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Dr No  

Review: written July 2007

A dated classic brought back to life

It was the first one - a low budget spy thriller based on a popular novel of the time. It has a spectacularly charismatic performance from a young and arguably the most believable Bond - Sean Connery. It is this performance above all else that carries this movie, and that subsequently made it so popular. The acting and delivery of lines from other characters including Ursula Andress' character Honey Ryder in contrast, appears stilted to a modern audience, and the action is ok but not spectacular. Joseph Wiseman makes a fine and inscrutable villain, but actually has relatively little screen time - in fact, it's quite a surprise how easily and fast the final denouement actually happens when it comes. Apart from Sean, what about the other ingredients that defined the Bond movies, and made them greater than just the actor that played him? Many but not all of them are present - inscrutable megalomaniac, cultured conversation between Bond and bad guy, beautiful Bond girl, Ken Adams spectacular interior set designs, the Bond theme, even the Martini shaken not stirred.. but a few have not arrived yet - spectacular stunts are absent, as is Q and the gadgets, as well as the Aston Martin or indeed any interesting car. Its fair to say there are a couple of things that were lost along the way too - Bond actually does some spy tradecraft in this movie - something that subsequently disappears as Bond became just another action hero, but here is part of the story as he is sent to be a detective in effect to find a missing operative. The other is pacing - although it might appear slightly slow paced to younger generations, this movie actually has far superior pacing than some more recent Bond movies where action scene segues into action scene and we lose the thrill and feeling of spectacle as a result.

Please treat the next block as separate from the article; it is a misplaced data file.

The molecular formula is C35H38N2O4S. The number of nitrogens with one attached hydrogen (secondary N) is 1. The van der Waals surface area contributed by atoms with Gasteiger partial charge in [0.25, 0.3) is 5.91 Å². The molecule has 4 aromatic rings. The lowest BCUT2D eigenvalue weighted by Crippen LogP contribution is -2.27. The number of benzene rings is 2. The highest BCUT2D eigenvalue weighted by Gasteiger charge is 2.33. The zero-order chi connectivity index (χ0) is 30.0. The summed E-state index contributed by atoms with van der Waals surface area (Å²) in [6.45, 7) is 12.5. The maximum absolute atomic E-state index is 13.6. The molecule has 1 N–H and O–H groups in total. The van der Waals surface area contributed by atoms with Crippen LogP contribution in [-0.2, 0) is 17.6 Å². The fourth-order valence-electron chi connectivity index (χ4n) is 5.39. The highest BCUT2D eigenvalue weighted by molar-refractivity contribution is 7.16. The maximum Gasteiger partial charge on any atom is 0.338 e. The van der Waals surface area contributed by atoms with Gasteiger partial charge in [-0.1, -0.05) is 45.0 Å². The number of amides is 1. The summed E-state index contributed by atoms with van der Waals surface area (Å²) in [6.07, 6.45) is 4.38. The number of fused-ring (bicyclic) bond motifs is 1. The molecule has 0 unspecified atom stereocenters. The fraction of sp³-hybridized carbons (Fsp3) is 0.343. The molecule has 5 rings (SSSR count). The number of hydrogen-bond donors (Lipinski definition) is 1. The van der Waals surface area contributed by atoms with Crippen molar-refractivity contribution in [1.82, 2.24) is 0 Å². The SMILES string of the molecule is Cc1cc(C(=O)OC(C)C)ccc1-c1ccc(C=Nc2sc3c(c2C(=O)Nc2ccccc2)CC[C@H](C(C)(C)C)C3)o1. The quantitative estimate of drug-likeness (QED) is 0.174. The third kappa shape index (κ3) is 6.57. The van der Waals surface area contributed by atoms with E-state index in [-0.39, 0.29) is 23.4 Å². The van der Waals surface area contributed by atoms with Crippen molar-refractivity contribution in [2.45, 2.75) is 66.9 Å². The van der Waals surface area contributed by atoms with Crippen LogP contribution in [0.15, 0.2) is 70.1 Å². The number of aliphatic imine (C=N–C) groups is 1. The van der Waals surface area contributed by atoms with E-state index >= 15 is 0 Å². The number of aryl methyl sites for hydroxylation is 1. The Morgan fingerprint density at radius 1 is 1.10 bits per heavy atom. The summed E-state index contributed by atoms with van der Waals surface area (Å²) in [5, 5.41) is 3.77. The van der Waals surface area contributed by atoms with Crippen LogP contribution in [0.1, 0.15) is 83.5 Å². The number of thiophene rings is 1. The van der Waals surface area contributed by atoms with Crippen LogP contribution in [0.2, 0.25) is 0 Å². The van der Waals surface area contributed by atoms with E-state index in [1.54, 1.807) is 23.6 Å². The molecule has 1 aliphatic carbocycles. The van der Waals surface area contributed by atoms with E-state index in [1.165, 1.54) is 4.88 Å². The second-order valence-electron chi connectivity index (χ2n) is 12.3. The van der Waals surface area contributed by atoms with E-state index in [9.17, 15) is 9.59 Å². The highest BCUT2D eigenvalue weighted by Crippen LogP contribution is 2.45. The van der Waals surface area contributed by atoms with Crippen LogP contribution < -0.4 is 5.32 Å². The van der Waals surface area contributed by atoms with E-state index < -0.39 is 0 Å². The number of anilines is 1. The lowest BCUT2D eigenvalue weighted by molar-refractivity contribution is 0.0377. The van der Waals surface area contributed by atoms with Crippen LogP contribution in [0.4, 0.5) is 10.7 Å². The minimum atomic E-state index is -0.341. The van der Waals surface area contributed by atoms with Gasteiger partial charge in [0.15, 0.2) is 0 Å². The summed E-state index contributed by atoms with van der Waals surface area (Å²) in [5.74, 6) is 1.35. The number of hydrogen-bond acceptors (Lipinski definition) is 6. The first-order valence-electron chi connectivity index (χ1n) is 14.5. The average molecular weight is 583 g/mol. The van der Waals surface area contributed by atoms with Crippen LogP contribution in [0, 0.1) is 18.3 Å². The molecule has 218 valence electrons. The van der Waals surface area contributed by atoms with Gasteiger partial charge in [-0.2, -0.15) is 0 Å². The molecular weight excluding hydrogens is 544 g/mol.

For this version though, the main question is - how does a 1962 movie look freshened up with a 4K restoration? Spectacularly good as it turns out - the colour and contrast make this look as fresh as if it was a period movie made yesterday. It is bright, crisp and detailed, and without blemish that I could see.

Unmissable start of the legendary franchise.

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